And I wish I had kept a count...there in minutes somewhere...of how many motions were made, I remember Harry Latimer making a number of 'em, about what to do or not do with that budget. It was just a...a very trying morning. And we finally got the...the budget approved because the commissioners would tell us when we'd present the budget, "You're gonna have to cut thirty thousand dollars."

And our normal procedure had been to have a side meeting right then and say, "Okay, where will it least hurt to cut thirty thousand dollars?" And so we were trying that same...same approach that day, and that's a...that was a day when I felt as if they needed to get somebody. I told them that I had witnessed enough of that that I had just about had my fill of it and that they were dealing with a very fine school system and it deserved their...more from them than they were getting, in so many words. I forget just how I said it, and declined the position.

And I've never been sorry because I...hopefully they...it was a wakeup call to some people. I know that a number of these people didn't appear back on the board which I also think was a good...good thing. Because that's...that is not a place of all the elected offices, this is not a place where you need somebody with an axe to grind. They ought to be of the stature of Emsley Laney and John Codington and all of these others I mentioned who felt that they needed to be there to do their duty for the community which was the place where they'd chosen to live and bring up their children.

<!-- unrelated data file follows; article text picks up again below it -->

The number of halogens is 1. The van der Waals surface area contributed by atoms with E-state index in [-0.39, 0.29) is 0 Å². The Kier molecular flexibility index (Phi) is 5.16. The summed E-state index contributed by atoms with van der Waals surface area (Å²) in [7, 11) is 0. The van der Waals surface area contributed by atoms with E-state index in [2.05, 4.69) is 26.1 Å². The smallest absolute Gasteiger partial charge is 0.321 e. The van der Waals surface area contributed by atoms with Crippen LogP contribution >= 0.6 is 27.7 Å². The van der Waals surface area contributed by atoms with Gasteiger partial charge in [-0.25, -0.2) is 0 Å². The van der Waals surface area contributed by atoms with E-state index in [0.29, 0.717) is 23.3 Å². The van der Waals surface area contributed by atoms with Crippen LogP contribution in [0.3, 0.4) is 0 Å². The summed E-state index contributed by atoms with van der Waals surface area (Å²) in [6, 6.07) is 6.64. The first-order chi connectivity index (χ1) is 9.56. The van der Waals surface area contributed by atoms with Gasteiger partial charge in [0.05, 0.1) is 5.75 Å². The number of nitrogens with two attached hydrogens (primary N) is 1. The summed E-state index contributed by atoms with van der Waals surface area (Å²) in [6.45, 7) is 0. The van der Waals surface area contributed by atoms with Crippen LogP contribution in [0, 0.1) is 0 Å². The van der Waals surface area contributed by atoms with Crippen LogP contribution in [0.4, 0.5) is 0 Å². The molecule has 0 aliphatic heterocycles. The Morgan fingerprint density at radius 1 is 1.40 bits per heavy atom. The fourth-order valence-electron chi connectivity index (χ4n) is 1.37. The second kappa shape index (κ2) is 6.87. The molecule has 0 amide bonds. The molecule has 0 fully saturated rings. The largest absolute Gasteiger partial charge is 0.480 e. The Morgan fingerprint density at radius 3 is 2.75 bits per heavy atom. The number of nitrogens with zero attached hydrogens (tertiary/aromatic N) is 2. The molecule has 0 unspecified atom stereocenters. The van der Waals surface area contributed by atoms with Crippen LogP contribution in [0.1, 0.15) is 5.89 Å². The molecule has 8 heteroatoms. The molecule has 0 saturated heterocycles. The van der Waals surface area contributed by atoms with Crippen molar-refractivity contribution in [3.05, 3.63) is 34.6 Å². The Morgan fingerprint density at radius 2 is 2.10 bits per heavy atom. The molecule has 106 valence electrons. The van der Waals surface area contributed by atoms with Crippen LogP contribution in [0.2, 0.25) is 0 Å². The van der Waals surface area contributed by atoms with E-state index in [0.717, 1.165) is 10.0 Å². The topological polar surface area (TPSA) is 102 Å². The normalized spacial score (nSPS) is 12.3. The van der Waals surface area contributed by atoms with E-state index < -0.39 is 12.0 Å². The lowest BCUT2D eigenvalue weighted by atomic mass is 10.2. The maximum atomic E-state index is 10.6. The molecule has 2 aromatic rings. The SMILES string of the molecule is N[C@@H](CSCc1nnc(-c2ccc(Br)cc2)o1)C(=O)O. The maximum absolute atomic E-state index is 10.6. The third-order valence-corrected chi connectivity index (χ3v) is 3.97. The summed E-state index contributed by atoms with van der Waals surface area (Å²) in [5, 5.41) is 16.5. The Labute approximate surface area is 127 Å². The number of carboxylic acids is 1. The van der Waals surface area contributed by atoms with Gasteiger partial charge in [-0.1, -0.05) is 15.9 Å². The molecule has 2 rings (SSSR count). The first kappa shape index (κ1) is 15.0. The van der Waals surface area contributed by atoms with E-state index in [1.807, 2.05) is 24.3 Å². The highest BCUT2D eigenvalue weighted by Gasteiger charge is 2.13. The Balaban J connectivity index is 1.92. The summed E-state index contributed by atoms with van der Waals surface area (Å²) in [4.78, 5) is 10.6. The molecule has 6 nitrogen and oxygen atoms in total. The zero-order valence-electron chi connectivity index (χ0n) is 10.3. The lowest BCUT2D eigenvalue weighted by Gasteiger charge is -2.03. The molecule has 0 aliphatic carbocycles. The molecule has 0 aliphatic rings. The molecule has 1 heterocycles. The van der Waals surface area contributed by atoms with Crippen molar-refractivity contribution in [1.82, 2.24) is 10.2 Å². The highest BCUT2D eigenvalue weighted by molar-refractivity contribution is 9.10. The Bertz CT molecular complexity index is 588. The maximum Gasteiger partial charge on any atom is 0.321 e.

And they wanted the benefits to accrue to the children of those to come later. And when that wasn't happening, I think it...it began to show with the voters and the...so the board changed. I mentioned to you that I had not pointed my career toward the superintendency. In fact at one time I was in med school. Had to hang that up for many reasons. Dr. Berryhill, the dean at Carolina saved me a seat the next year, but I...I couldn't make it then either. But my...my next love was teaching. So I said this is something that is within striking distance and it's what I'm going to do.

But I wanted to stay in instruction, some phase of it. And after things began to settle down, after the final desegregation order, I had lots of things in mind I wanted to pursue. My generation of school people had begun to discover a number of things that we didn't know for certain about education. How children learn, the psychology of teaching young people, teenagers, and so on. I felt that...that we had finally arrived at that time, when the time was ripe for us to...to put a lot of that into greater practice than we had been able to in the past. That we needed to reduce as much lock step as we could.

I felt that there shouldn't be an absolute must on the amount of time somebody attended high school before going to college because I've watched young math geniuses who were ready to tackle the...the college program much earlier. And I'm glad to see the feed-in to college work increasing now. We had begun some of that. Felt also that we needed to make a greater effort to find out where education was taking place and recognize it in the overall twelve year program or whatever program we had.

We had a number of programs that tried to do this, in the diversified occupations and distributive education programs, but...and I also felt that the...the campus should be available for more time than we had traditionally used it. I tried to establish the extended day as a...a concept that was practiced in each high school. Because here's this expensive structure that traditionally in North Carolina, we had closed up at 3:30 in the afternoon and came back in the morning.